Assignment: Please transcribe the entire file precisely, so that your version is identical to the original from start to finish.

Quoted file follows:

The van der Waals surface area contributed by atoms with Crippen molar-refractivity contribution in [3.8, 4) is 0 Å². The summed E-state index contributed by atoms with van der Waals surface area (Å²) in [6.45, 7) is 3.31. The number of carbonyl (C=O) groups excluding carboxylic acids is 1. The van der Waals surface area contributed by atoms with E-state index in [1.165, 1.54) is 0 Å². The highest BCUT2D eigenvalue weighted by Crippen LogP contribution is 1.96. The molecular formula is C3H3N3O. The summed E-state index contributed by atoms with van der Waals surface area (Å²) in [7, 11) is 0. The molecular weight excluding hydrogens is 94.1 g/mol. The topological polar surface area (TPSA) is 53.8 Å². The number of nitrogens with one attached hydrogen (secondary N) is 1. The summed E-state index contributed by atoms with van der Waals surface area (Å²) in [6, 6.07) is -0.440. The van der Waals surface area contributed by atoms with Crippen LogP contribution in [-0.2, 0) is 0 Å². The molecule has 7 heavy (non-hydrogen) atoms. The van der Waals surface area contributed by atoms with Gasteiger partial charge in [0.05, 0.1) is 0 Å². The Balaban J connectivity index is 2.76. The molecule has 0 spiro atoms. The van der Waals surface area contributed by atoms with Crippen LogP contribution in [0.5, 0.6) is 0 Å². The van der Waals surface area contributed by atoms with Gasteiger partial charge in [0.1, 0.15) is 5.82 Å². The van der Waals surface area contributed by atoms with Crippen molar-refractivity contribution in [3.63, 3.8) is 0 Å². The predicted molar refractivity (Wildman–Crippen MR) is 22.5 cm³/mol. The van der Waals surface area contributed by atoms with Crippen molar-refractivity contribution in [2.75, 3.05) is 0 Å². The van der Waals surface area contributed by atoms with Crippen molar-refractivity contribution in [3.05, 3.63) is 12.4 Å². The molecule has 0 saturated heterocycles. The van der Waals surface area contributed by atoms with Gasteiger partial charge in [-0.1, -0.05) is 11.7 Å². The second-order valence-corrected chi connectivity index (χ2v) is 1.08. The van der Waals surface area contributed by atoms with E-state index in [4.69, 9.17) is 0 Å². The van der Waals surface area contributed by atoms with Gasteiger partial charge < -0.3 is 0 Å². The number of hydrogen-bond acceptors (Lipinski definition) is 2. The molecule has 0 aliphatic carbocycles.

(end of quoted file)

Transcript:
The van der Waals surface area contributed by atoms with Crippen molar-refractivity contribution in [3.8, 4) is 0 Å². The summed E-state index contributed by atoms with van der Waals surface area (Å²) in [6.45, 7) is 3.31. The number of carbonyl (C=O) groups excluding carboxylic acids is 1. The van der Waals surface area contributed by atoms with E-state index in [1.165, 1.54) is 0 Å². The highest BCUT2D eigenvalue weighted by Crippen LogP contribution is 1.96. The molecular formula is C3H3N3O. The summed E-state index contributed by atoms with van der Waals surface area (Å²) in [7, 11) is 0. The molecular weight excluding hydrogens is 94.1 g/mol. The topological polar surface area (TPSA) is 53.8 Å². The number of nitrogens with one attached hydrogen (secondary N) is 1. The summed E-state index contributed by atoms with van der Waals surface area (Å²) in [6, 6.07) is -0.440. The van der Waals surface area contributed by atoms with Crippen LogP contribution in [-0.2, 0) is 0 Å². The molecule has 7 heavy (non-hydrogen) atoms. The van der Waals surface area contributed by atoms with Gasteiger partial charge in [0.05, 0.1) is 0 Å². The Balaban J connectivity index is 2.76. The molecule has 0 spiro atoms. The van der Waals surface area contributed by atoms with Crippen LogP contribution in [0.5, 0.6) is 0 Å². The van der Waals surface area contributed by atoms with Gasteiger partial charge in [0.1, 0.15) is 5.82 Å². The van der Waals surface area contributed by atoms with Crippen molar-refractivity contribution in [3.63, 3.8) is 0 Å². The predicted molar refractivity (Wildman–Crippen MR) is 22.5 cm³/mol. The van der Waals surface area contributed by atoms with Crippen molar-refractivity contribution in [2.75, 3.05) is 0 Å². The van der Waals surface area contributed by atoms with Crippen molar-refractivity contribution in [3.05, 3.63) is 12.4 Å². The molecule has 0 saturated heterocycles. The van der Waals surface area contributed by atoms with Gasteiger partial charge in [-0.1, -0.05) is 11.7 Å². The second-order valence-corrected chi connectivity index (χ2v) is 1.08. The van der Waals surface area contributed by atoms with E-state index in [4.69, 9.17) is 0 Å². The van der Waals surface area contributed by atoms with Gasteiger partial charge < -0.3 is 0 Å². The number of hydrogen-bond acceptors (Lipinski definition) is 2. The molecule has 0 aliphatic carbocycles.